The role of ruminants in reducing agriculture's carbon footprint in North America

@article{Teague2016TheRO,
  title={The role of ruminants in reducing agriculture's carbon footprint in North America},
  author={William R. Teague and Steven I. Apfelbaum and Rattan Lal and Urs P. Kreuter and Jason E. Rowntree and Chloe Davies and R. E. Conser and Mark Rasmussen and John P. Hatfield and T. Wang and F. F. Wang and Peter Byck},
  journal={Journal of Soil and Water Conservation},
  year={2016},
  volume={71},
  pages={156 - 164}
}
Owing to the methane (CH4) produced by rumen fermentation, ruminants are a source of greenhouse gas (GHG) and are perceived as a problem. We propose that with appropriate regenerative crop and grazing management, ruminants not only reduce overall GHG emissions, but also facilitate provision of essential ecosystem services, increase soil carbon (C) sequestration, and reduce environmental damage. We tested our hypothesis by examining biophysical impacts and the magnitude of all GHG emissions from… 

Figures and Tables from this paper

Managing Grazing to Restore Soil Health, Ecosystem Function, and Ecosystem Services

Ruminants including domestic livestock, have been accused of causing damaging impacts on the global environment and human well-being. However, with appropriate management, ruminant livestock can play

Key traits for ruminant livestock across diverse production systems in the context of climate change: perspectives from a global platform of research farms

This study collated information from a global network of research farms reflecting a variety of ruminant production systems in diverse regions of the globe and drew key changes in the genetic and nutritional approaches relevant to each system that, if implemented, would help shape more sustainable future ruminants livestock systems.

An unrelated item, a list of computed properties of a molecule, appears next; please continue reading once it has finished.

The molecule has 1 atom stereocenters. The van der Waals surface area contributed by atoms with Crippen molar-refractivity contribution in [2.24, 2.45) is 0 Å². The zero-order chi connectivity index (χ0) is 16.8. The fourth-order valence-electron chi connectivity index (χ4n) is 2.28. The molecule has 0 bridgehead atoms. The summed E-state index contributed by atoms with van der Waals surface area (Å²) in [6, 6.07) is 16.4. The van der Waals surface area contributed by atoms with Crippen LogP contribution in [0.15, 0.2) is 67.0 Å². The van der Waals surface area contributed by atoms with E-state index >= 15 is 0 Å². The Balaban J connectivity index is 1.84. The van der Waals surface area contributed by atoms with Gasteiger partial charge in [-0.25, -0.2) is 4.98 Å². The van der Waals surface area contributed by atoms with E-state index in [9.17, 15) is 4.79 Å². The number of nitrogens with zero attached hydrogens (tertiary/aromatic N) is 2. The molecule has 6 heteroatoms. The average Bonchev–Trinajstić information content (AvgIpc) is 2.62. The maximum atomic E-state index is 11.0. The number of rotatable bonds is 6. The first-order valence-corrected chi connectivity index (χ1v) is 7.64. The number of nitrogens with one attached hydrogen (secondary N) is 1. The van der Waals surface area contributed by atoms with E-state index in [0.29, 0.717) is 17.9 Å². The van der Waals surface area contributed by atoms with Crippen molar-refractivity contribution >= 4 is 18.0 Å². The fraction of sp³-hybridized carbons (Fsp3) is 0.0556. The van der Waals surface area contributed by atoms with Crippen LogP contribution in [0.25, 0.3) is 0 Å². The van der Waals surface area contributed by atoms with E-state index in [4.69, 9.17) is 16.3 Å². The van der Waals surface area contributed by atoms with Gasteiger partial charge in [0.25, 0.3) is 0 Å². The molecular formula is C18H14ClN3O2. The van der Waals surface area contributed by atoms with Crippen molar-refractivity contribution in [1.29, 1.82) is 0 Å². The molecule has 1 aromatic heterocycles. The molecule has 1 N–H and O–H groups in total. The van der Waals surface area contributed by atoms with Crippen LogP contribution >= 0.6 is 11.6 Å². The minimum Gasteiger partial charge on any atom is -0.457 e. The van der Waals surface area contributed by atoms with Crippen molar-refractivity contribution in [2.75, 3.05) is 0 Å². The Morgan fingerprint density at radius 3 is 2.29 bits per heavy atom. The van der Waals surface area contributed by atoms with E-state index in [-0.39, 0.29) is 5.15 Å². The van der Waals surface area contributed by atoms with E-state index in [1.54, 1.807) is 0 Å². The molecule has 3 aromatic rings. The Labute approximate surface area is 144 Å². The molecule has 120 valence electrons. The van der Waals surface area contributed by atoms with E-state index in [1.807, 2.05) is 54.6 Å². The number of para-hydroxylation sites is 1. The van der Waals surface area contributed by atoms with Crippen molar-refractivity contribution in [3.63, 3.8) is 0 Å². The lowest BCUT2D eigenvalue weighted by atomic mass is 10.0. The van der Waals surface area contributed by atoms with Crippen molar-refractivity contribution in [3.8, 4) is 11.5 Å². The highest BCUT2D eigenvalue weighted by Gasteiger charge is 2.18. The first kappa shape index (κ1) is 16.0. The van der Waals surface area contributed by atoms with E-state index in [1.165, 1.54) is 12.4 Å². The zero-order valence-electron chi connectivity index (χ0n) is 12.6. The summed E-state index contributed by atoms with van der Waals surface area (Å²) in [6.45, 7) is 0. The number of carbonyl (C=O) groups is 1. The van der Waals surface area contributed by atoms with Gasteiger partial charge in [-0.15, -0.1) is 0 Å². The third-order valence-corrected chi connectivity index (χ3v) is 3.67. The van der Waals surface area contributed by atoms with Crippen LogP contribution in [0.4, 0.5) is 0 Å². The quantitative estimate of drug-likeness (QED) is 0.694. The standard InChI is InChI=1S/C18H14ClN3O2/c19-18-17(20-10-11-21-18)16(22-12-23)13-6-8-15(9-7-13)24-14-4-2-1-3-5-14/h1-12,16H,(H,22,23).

Potential mitigation of midwest grass-finished beef production emissions with soil carbon sequestration in the United States of America

Beef production can be environmentally detrimental due in large part to associated enteric methane (CH4) production, which contributes to climate change. However, beef production in well-managed

Review: Impact of Food and Climate Change on Pastoral Industries

The industrialization of agriculture based on inexpensive fossil fuels allowed for unprecedented levels of food production and population growth, but simultaneously contributed to a threat to food

Ecosystem Impacts and Productive Capacity of a Multi-Species Pastured Livestock System

Regenerative agriculture is a newly codified approach to agriculture that emphasizes reducing reliance on exogeneous inputs, as well as restoring and enhancing ecosystem services such as soil carbon

Organic Farming as a Strategy to Reduce Carbon Footprint in Dehesa Agroecosystems: A Case Study Comparing Different Livestock Products

The results reveal that the farms producing meat cattle with calves sold at weaning age provide the highest levels of carbon footprint, whereas the farms with the lowest level of carbon emissions are montanera pig and semi-extensive dairy goat farms, i.e., 4.16 and 2.19 CO2eq/kg of fat and protein corrected milk (FPCM), respectively.